Laurie stopped the car a few times for us to photograph.  We had to check out this rocky cliff with the vegetation and gorgeous water below. 

We finally got to the parking lot and made our way along the rocky, dirt path to get a view of the beach.    We came accross people returning from the beach, some riding burros.  

Balos Beach.  We didn't actually climb down which would have taken far too long, and is fairly strenuous on the way up because of the steepness.   The famous lagoon is probably the most photographed beach in Crete.  Prince Charles nd Princess Diana visited Balos with their private yacht. The easier way to get to the beach is by ferry.

in spite of Laurie's fall, he and I did do some climbing but we were very careful.

I don't think I have ever seen such a beautiful beach with the white sand, turquoise waters. and the surrounding beauty.  Although it was fairly crowded on this day, I can only image how busy it would be in the summer.

After climbing safely to the top of this cliff, we stopped to photograph and admire the scenery.  

On the way back we saw a lot more goats in the hills.

We came across this cute little chapel.  

Goats were resting in the shade.

These goats  started to form a  line and follow their leader.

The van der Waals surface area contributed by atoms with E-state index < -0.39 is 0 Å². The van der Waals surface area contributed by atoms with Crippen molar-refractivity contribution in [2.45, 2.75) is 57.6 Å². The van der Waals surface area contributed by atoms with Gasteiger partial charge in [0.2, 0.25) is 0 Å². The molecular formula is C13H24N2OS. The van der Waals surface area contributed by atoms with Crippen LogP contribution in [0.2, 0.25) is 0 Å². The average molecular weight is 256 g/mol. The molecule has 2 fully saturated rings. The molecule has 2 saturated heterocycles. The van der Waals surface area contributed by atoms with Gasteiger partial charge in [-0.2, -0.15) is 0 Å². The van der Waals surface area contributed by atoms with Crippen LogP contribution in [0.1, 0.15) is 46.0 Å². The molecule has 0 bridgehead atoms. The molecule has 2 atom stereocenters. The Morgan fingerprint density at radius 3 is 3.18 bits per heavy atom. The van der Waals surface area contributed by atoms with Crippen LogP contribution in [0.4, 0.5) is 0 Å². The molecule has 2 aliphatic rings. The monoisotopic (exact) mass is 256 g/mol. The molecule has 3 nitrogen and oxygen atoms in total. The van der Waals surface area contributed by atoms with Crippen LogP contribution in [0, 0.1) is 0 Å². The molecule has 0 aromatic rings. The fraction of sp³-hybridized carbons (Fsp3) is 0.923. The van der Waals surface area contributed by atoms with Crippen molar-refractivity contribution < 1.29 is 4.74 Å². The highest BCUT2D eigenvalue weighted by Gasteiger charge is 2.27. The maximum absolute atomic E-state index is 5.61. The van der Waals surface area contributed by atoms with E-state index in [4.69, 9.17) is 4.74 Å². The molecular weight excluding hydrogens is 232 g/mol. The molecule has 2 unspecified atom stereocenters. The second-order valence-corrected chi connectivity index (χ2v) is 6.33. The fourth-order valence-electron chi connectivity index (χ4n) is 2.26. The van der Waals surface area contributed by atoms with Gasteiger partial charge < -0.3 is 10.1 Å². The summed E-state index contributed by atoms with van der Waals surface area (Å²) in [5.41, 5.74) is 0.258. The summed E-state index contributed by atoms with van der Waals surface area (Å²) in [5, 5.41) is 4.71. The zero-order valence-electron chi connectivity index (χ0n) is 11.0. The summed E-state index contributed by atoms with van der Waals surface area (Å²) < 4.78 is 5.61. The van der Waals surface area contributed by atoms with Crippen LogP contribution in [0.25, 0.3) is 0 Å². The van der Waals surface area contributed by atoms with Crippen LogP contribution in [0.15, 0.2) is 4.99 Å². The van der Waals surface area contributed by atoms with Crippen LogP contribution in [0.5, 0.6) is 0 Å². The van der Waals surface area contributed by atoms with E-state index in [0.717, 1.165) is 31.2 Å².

We ended up eating dinner back in Chania and then finding a location for our sunset shots.

We strolled along the water waiting for the sun to set.  

I liked this simple shot with lots of negative space.


We came across these women who allowed us to take their photographs.  Jane had spotted one of them actually climbing down the rocks and back up again.

Jane and this woman seemed to have no problems communicating in spite of neither speaking each other's language.

By now it was getting pretty close to sunset.

Chania's lighthouse.   The original Venetian lighthouse was built around the late 16th century to protect the harbour.  During the Turkish occupation, the lighthouse fell into disrepair and was eventually rebuilt between 1824 and 1832 during the Egyptian occupation.  The lighthouse was leaning badly due to bombings during WWII and earthquakes but it was extensively renovated in 2005 and now looks as good as new.

]]> (Marsha Fouks) Balos Beach Chania Crete Thu, 10 Sep 2020 14:56:21 GMT
Sunrise in Chania and a morning visit to the market Once again, Laurie and I were up early to photograph sunsrise  in the harbour.

We never got the dramatic clouds but it was still a very photogenic scene worth getting up for.

After watching the sun come up, we made our way back to the hotel.

We visited the local market.

This market had all kinds of wonderful food and other items to purchase.  Markets are always great places to people watch and photograph.

Olives are very popular in Greece.

It was pretty busy with the locals doing their shopping.

This vendor was happy for us to take her photograph.  The people in Greece were very friendly and very likely to pose for us when we asked if it was ok to take their photographs.



Markets are definitely one of the most interesting places to visit.

]]> (Marsha Fouks) Chania Crete Thu, 27 Aug 2020 20:12:51 GMT
Rethymno's market and a visit to Anogia Village After our tour of the Fortezza Fortress, Jane and I explored the local market in the old town.  Laurie hadn't been able to find a parking spot so the plan was to meet him a little later on.